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Xiong Weng Division of Cellular and Systems Medicine, School of Medicine, University of Dundee, Dundee, Scotland, UK

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Hao Jiang Gene Expression and Regulation, School of Life Sciences, University of Dundee, Dundee, Scotland, UK

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David J Walker Division of Cellular and Systems Medicine, School of Medicine, University of Dundee, Dundee, Scotland, UK

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Houjiang Zhou MRC Protein Phosphorylation Unit, School of Life Sciences, Dundee, Scotland, UK

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De Lin Drug Discovery Unit, School of Life Sciences, University of Dundee, Dundee, Scotland, UK

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Jing Wang Science for Life Laboratory, Department of Biomedical and Clinical Sciences (BKV), Linköping University, Linköping, Sweden

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Li Kang Division of Cellular and Systems Medicine, School of Medicine, University of Dundee, Dundee, Scotland, UK

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CD44, a cell surface adhesion receptor and stem cell biomarker, is recently implicated in chronic metabolic diseases. Ablation of CD44 ameliorates adipose tissue inflammation and insulin resistance in obesity. Here, we investigated cell type-specific CD44 expression in human and mouse adipose tissue and further studied how CD44 in preadipocytes regulates adipocyte function. Using Crispr Cas9-mdediated gene deletion and lentivirus-mediated gene re-expression, we discovered that deletion of CD44 promotes adipocyte differentiation and adipogenesis, whereas re-expression of CD44 abolishes this effect and decreases insulin responsiveness and adiponectin secretion in 3T3-L1 cells. Mechanistically, CD44 does so via suppressing Pparg expression. Using quantitative proteomics analysis, we further discovered that cell cycle-regulated pathways were mostly decreased by deletion of CD44. Indeed, re-expression of CD44 moderately restored expression of proteins involved in all phases of the cell cycle. These data were further supported by increased preadipocyte proliferation rates in CD44-deficient cells and re-expression of CD44 diminished this effect. Our data suggest that CD44 plays a crucial role in regulating adipogenesis and adipocyte function possibly through regulating PPARγ and cell cycle-related pathways. This study provides evidence for the first time that CD44 expressed in preadipocytes plays key roles in regulating adipocyte function outside immune cells where CD44 is primarily expressed. Therefore, targeting CD44 in (pre)adipocytes may provide therapeutic potential to treat obesity-associated metabolic complications.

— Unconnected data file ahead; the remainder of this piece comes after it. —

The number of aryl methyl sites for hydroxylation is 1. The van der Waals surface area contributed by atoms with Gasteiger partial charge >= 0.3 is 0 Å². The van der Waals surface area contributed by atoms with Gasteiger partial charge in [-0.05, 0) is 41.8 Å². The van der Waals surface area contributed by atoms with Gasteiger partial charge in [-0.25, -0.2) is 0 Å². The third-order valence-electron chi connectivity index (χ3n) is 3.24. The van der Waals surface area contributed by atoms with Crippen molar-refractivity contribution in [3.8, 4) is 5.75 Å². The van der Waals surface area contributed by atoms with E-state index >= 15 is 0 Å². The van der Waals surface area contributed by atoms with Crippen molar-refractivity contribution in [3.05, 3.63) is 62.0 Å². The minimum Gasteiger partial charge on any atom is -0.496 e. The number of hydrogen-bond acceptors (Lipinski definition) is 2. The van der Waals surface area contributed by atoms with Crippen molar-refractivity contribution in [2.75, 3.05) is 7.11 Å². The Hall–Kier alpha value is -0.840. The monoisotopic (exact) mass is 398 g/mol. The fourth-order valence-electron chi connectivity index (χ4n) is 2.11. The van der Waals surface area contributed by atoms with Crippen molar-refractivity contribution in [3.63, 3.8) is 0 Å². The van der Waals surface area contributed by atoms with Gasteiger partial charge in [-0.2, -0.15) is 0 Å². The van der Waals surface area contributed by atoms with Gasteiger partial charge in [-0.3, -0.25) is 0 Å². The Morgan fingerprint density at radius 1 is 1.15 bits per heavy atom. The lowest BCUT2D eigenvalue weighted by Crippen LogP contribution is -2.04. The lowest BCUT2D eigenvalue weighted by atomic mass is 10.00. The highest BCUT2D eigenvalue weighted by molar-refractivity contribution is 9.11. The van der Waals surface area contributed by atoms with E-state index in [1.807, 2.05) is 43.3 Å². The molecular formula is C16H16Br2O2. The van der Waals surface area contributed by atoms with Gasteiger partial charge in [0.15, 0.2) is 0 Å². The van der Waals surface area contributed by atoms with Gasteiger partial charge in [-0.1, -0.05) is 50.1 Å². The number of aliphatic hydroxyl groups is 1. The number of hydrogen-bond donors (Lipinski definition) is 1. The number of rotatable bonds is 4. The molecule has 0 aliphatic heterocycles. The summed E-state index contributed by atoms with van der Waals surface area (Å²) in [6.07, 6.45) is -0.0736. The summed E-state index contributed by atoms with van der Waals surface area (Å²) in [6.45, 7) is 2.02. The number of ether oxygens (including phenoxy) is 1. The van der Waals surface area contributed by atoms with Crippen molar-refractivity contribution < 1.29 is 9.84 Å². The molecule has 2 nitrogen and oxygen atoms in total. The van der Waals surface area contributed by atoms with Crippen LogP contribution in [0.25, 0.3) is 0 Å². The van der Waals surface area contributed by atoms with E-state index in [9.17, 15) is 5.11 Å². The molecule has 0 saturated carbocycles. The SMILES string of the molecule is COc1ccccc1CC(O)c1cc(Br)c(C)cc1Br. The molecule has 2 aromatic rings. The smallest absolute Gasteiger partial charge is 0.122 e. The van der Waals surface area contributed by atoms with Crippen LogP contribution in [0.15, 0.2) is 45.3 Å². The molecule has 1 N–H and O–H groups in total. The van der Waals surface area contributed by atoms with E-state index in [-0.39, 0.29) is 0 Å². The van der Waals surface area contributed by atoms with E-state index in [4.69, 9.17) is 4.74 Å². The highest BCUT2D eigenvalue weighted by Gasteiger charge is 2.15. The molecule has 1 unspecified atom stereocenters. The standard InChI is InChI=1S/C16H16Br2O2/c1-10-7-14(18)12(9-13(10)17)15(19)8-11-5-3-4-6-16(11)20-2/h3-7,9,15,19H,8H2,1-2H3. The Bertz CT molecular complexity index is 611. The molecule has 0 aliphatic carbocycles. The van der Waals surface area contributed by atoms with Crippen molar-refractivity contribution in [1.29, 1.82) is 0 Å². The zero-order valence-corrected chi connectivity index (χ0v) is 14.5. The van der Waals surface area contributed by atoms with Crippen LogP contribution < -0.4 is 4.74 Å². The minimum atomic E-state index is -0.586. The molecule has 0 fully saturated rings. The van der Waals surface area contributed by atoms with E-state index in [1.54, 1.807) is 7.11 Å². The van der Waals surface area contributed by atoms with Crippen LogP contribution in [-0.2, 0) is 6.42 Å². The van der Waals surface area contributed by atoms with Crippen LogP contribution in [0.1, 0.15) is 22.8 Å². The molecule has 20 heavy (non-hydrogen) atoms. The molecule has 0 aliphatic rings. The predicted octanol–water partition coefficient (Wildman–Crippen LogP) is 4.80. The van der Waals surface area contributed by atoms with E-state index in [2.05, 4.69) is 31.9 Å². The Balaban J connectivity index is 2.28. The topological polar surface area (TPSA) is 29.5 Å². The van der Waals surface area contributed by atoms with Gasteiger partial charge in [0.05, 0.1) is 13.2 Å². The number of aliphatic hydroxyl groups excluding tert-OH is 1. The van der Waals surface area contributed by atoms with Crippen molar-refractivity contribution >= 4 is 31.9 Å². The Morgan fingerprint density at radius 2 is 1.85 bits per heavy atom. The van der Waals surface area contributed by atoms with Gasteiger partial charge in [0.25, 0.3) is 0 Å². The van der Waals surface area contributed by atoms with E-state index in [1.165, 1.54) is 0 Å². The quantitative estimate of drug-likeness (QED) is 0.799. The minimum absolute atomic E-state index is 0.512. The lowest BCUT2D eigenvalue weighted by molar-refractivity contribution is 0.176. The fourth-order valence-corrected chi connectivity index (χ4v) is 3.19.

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Chunxiao Qi Department of Neurobiology, Hebei Medical University, Shijiazhuang, People’s Republic of China
Department of Human Anatomy, Hebei Medical University, Shijiazhuang, People’s Republic of China

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Xiaoming Ji Department of Neurobiology, Hebei Medical University, Shijiazhuang, People’s Republic of China

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Guoliang Zhang Department of Human Anatomy, Hebei Medical University, Shijiazhuang, People’s Republic of China

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Yunxiao Kang Department of Neurobiology, Hebei Medical University, Shijiazhuang, People’s Republic of China

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Yuanxiang Huang Grade 2015 Eight-year Clinical Medicine Program, School of Basic Medical Sciences, Hebei Medical University, Shijiazhuang, People’s Republic of China

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Rui Cui Department of Human Anatomy, Hebei Medical University, Shijiazhuang, People’s Republic of China

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Shuangcheng Li Department of Human Anatomy, Hebei Medical University, Shijiazhuang, People’s Republic of China

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Huixian Cui Department of Human Anatomy, Hebei Medical University, Shijiazhuang, People’s Republic of China
Neuroscience Research Center, Hebei Medical University, Shijiazhuang, People’s Republic of China